As a doctor, I know that mental health must be incorporated at the center of any successful health care system. Through major investment in treatment programs, we will ensure that all residents have access to high quality and affordable mental health services. But providing care is not enough. We must also support efforts the end the stigma around seeking help for mental illness. By fostering partnerships between the public and private sectors, and by finding, adapting, and adopting best practices from around the world, we can reduce substance abuse and suicide rates by 50% in Massachusetts in the next decade.

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Coakley

What steps would you take to address the gap in affordable mental health services?

Access to quality mental health care is an issue that is deeply personal to me. My brother Edward suffered from depression for most of his life, but he was reluctant to seek treatment because he thought it would lead people to stereotype him. Because he wouldn’t seek treatment, he was unable to hold a job or carry on a relationship, and he committed suicide in 1996, when he was 33.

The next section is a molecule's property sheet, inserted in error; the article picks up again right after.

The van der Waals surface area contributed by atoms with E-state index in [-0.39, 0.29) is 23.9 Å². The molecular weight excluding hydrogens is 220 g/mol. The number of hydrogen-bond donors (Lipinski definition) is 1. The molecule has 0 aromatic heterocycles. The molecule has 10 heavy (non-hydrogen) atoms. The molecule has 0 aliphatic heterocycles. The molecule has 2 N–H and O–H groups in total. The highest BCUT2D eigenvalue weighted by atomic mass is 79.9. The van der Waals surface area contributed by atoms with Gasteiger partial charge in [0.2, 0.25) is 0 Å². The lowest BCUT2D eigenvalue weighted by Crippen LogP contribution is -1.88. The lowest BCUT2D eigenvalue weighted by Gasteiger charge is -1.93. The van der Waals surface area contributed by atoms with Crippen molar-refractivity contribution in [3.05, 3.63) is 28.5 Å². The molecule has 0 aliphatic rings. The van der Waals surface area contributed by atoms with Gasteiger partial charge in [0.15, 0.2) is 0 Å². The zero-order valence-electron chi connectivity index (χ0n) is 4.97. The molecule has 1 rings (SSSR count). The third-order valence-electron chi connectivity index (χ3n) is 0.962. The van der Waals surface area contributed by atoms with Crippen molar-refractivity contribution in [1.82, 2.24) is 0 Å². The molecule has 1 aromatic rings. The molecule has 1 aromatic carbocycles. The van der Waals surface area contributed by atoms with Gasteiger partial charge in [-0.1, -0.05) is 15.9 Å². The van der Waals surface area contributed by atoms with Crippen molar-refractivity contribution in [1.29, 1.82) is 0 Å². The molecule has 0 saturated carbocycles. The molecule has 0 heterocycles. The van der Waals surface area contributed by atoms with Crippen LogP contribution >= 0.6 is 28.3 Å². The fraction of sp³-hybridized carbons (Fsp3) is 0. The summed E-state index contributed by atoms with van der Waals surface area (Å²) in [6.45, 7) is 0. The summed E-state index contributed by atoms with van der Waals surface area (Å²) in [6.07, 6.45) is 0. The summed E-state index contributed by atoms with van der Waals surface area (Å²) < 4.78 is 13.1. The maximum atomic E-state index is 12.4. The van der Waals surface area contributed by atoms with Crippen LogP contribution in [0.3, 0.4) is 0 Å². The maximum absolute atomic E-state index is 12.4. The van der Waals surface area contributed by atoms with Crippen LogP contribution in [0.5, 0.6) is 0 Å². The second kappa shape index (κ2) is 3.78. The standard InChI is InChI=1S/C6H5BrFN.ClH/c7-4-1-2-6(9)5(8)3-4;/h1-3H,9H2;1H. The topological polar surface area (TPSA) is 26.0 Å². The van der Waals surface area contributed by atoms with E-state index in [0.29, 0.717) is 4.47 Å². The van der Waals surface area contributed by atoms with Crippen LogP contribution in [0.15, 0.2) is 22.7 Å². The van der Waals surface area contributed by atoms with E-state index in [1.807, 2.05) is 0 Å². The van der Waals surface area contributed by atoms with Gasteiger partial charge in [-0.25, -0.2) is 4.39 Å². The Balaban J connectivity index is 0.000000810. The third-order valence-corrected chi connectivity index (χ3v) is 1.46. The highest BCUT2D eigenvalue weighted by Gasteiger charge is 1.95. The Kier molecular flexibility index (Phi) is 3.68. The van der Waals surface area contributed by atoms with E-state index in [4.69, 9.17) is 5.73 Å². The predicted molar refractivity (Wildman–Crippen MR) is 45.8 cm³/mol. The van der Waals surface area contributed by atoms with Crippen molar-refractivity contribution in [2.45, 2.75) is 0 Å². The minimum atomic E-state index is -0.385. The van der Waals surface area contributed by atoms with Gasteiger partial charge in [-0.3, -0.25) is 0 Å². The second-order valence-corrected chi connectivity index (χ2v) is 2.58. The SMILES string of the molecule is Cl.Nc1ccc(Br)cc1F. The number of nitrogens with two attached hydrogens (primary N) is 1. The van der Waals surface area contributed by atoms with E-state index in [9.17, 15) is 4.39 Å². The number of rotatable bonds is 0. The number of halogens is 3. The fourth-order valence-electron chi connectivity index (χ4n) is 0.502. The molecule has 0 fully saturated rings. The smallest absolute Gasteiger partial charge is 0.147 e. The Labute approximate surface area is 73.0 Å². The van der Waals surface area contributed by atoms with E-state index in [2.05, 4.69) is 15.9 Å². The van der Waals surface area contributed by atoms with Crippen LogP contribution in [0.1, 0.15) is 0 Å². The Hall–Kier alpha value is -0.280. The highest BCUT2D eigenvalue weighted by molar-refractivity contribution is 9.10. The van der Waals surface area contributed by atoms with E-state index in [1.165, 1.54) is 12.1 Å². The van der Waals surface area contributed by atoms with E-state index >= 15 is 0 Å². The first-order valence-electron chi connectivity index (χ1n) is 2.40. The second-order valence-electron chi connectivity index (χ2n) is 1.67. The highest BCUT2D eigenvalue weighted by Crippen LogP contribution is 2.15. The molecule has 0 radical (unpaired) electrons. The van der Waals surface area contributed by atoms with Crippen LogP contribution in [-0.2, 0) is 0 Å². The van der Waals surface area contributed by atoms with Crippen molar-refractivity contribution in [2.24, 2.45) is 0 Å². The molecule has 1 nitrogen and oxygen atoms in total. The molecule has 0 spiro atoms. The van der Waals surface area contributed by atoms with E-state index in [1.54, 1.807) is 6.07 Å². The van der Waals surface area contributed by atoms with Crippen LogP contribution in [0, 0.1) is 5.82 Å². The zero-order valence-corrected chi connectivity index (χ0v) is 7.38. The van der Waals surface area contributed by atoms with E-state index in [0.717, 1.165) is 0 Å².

The first priority in Massachusetts needs to be making sure that there is parity in insurance coverage for individuals with mental health needs. We have begun to implement this here in Massachusetts, but our next Governor will have to continue to shine a spotlight on this issue and ensure that insurance companies are not unfairly discriminating against those with mental health issues.

We also need to eliminate the stigma around mental health, and empower people with mental health issues to speak up and seek needed treatment without the fear of losing their job, being ostracized from their community, or otherwise being unfairly discriminated against. This starts with having a Governor who continually brings mental health care into the discussion about how we improve health care, generally, here in Massachusetts; I will do this.